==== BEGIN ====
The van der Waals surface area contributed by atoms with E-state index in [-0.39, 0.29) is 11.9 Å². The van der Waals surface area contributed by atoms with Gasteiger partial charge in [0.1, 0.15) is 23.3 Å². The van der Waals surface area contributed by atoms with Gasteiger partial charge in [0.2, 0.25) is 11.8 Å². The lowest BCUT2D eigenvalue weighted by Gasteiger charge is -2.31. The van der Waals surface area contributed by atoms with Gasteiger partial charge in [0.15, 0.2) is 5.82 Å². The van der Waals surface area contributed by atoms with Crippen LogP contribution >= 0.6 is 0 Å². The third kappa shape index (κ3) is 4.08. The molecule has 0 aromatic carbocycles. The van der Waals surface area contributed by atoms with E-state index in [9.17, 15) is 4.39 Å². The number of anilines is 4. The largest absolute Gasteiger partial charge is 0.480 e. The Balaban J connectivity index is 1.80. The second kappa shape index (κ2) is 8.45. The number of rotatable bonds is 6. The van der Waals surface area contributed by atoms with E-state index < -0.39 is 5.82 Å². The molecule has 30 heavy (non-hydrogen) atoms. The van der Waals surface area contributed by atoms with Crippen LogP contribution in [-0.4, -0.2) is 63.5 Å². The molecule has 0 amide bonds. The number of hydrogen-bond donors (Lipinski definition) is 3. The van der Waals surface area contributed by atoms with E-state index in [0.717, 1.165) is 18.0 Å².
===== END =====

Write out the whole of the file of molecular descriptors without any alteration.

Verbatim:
The van der Waals surface area contributed by atoms with E-state index in [-0.39, 0.29) is 11.9 Å². The van der Waals surface area contributed by atoms with Gasteiger partial charge in [0.1, 0.15) is 23.3 Å². The van der Waals surface area contributed by atoms with Gasteiger partial charge in [0.2, 0.25) is 11.8 Å². The lowest BCUT2D eigenvalue weighted by Gasteiger charge is -2.31. The van der Waals surface area contributed by atoms with Gasteiger partial charge in [0.15, 0.2) is 5.82 Å². The van der Waals surface area contributed by atoms with Crippen LogP contribution >= 0.6 is 0 Å². The third kappa shape index (κ3) is 4.08. The molecule has 0 aromatic carbocycles. The van der Waals surface area contributed by atoms with E-state index in [9.17, 15) is 4.39 Å². The number of anilines is 4. The largest absolute Gasteiger partial charge is 0.480 e. The Balaban J connectivity index is 1.80. The second kappa shape index (κ2) is 8.45. The number of rotatable bonds is 6. The van der Waals surface area contributed by atoms with E-state index < -0.39 is 5.82 Å². The molecule has 30 heavy (non-hydrogen) atoms. The van der Waals surface area contributed by atoms with Crippen LogP contribution in [-0.4, -0.2) is 63.5 Å². The molecule has 0 amide bonds. The number of hydrogen-bond donors (Lipinski definition) is 3. The van der Waals surface area contributed by atoms with E-state index in [0.717, 1.165) is 18.0 Å².